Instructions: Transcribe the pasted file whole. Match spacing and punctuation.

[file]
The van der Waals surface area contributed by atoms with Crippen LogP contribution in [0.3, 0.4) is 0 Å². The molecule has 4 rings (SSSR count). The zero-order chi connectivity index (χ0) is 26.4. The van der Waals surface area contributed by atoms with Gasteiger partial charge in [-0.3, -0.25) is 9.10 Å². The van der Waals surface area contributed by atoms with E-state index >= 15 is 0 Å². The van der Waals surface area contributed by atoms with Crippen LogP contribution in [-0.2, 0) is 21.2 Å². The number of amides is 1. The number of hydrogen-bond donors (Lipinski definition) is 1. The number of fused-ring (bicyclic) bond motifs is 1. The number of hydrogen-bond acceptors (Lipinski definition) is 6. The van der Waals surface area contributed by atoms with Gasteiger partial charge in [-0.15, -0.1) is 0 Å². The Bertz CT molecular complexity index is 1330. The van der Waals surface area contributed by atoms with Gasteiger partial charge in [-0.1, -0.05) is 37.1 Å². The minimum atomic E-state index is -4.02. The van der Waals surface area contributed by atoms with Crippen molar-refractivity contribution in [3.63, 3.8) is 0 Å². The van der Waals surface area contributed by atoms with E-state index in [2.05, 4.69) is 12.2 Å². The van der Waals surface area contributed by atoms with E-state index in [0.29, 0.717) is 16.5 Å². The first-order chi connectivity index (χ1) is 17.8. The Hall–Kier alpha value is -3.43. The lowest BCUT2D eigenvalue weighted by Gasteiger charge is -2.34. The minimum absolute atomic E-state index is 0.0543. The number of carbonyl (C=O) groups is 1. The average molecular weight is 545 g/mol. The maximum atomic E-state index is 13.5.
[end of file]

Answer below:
The van der Waals surface area contributed by atoms with Crippen LogP contribution in [0.3, 0.4) is 0 Å². The molecule has 4 rings (SSSR count). The zero-order chi connectivity index (χ0) is 26.4. The van der Waals surface area contributed by atoms with Gasteiger partial charge in [-0.3, -0.25) is 9.10 Å². The van der Waals surface area contributed by atoms with E-state index >= 15 is 0 Å². The van der Waals surface area contributed by atoms with Crippen LogP contribution in [-0.2, 0) is 21.2 Å². The number of amides is 1. The number of hydrogen-bond donors (Lipinski definition) is 1. The number of fused-ring (bicyclic) bond motifs is 1. The number of hydrogen-bond acceptors (Lipinski definition) is 6. The van der Waals surface area contributed by atoms with Gasteiger partial charge in [-0.15, -0.1) is 0 Å². The Bertz CT molecular complexity index is 1330. The van der Waals surface area contributed by atoms with Gasteiger partial charge in [-0.1, -0.05) is 37.1 Å². The minimum atomic E-state index is -4.02. The van der Waals surface area contributed by atoms with Crippen molar-refractivity contribution in [3.63, 3.8) is 0 Å². The van der Waals surface area contributed by atoms with E-state index in [2.05, 4.69) is 12.2 Å². The van der Waals surface area contributed by atoms with E-state index in [0.29, 0.717) is 16.5 Å². The first-order chi connectivity index (χ1) is 17.8. The Hall–Kier alpha value is -3.43. The lowest BCUT2D eigenvalue weighted by Gasteiger charge is -2.34. The minimum absolute atomic E-state index is 0.0543. The number of carbonyl (C=O) groups is 1. The average molecular weight is 545 g/mol. The maximum atomic E-state index is 13.5.